Vice-President Cheney spoke, last night, to the annual Conservative Political Action Conference (CPAC) in Washington. The AP has a snippet of his speech in their video stories this morning. The passage that they've got up includes the following from the Vice President, speaking on the NSA Terrorist Surveillance Program:
Some of our critics call this a "domestic surveillance program." Wrong. That is inaccurate. It is not domestic surveillance. We are talking about communications, one end of which is outside the United States and therefore interational and one end of which we have reason to believe is somehow tied to or related to Al-quaeda. It's hard to think of any category of information that could be more important to the safety of the United States.
Few books have so profoundly changed so many lives as did Friedan's 1963 best seller. Her assertion that a woman needed more than a husband and children was a radical break from the Eisenhower era, when the very idea of a wife doing any work outside of house work was fodder for gag writers, like an episode out of "I Love Lucy."
Independence for women was no joke, Friedan wrote. The feminine mystique was a phony deal sold to women that left them unfulfilled, suffering from "the problem that has no name" and seeking a solution in tranquilizers and psychoanalysis.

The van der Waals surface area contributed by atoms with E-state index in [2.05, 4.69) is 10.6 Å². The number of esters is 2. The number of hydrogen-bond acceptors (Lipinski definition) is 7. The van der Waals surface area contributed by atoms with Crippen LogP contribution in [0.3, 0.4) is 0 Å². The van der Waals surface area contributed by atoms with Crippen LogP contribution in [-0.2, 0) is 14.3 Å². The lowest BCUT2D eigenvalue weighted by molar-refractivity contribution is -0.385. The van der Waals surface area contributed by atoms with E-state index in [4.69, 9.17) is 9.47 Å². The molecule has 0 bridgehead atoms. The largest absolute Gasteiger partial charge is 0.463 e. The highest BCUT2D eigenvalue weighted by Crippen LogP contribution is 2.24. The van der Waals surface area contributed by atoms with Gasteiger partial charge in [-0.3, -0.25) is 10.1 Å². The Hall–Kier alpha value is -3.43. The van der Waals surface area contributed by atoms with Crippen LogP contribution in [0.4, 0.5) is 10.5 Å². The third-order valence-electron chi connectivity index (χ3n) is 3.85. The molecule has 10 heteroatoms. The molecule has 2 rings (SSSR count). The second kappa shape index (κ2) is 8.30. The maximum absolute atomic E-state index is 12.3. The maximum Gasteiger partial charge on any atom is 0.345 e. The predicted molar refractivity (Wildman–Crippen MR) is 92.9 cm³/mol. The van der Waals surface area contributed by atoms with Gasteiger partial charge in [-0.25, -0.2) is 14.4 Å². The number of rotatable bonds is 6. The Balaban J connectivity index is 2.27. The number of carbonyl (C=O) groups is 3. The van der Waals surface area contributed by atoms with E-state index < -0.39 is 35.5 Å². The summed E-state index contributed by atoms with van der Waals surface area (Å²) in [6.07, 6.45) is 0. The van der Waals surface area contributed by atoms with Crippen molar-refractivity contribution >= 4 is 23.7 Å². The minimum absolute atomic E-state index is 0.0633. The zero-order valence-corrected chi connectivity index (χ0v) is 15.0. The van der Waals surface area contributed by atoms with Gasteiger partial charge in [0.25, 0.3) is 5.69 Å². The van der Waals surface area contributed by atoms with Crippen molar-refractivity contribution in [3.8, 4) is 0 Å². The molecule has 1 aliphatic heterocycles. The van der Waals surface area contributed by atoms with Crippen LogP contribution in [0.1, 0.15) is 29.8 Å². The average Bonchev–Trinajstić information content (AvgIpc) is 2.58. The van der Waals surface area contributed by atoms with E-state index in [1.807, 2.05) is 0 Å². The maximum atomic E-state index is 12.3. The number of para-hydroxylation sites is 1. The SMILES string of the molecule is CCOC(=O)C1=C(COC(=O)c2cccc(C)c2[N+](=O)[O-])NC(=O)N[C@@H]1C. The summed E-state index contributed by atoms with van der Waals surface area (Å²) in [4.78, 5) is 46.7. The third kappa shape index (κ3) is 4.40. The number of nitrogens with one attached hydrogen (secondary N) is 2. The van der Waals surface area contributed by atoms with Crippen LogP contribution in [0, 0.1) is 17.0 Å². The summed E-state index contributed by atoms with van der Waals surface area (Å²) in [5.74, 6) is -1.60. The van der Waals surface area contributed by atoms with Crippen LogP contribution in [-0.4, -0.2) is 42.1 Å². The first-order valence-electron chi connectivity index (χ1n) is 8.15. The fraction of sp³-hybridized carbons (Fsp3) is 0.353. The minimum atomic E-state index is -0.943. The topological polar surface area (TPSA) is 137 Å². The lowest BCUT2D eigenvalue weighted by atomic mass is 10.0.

"A woman has got to be able to say, and not feel guilty, `Who am I, and what do I want out of life?' She mustn't feel selfish and neurotic if she wants goals of her own, outside of husband and children," Friedan said.
After her slap at the Republican Eisenhower era (it's not as if the Democratic Truman era that preceded it was any different for women after the soldiers returned from World War II), Italie's obituary carries expected praise from liberal icons Hillary Clinton, National Organization of Women President Kim Gandy and Feminist Majority Foundation President Eleanor Smeal.
The obituary's account of Friedan's early years and the time leading up to the publication of "The Feminine Mystique" reads like the "bright girl held back by societal norms becomes disillusioned" story one might expect based on her book.
The trouble is, the still widely-accepted accounts of Betty Friedan's early years have been shown to be totally, if you excuse the term, divorced from reality. The only hint that Italie gives of Friedan's true past is the description of her as a "labor reporter" during roughly the mid-1940s.
There's much more to Betty Friedan's early years than Ms. Italie lets on.
The Communist Backed group, The World Can't Wait, held an anti-Bush rally in DC yesterday. Stories carried by the Washington Post and the AP included a picture or two from the rally. Interestingly neither media organization bothered to include the photo of the protest sign depicting a beheaded President Bush. In light of the signs of protest against the Danish cartoons, it is a shame that the media refuses to cover the level of hatred against the President of the United States here in America.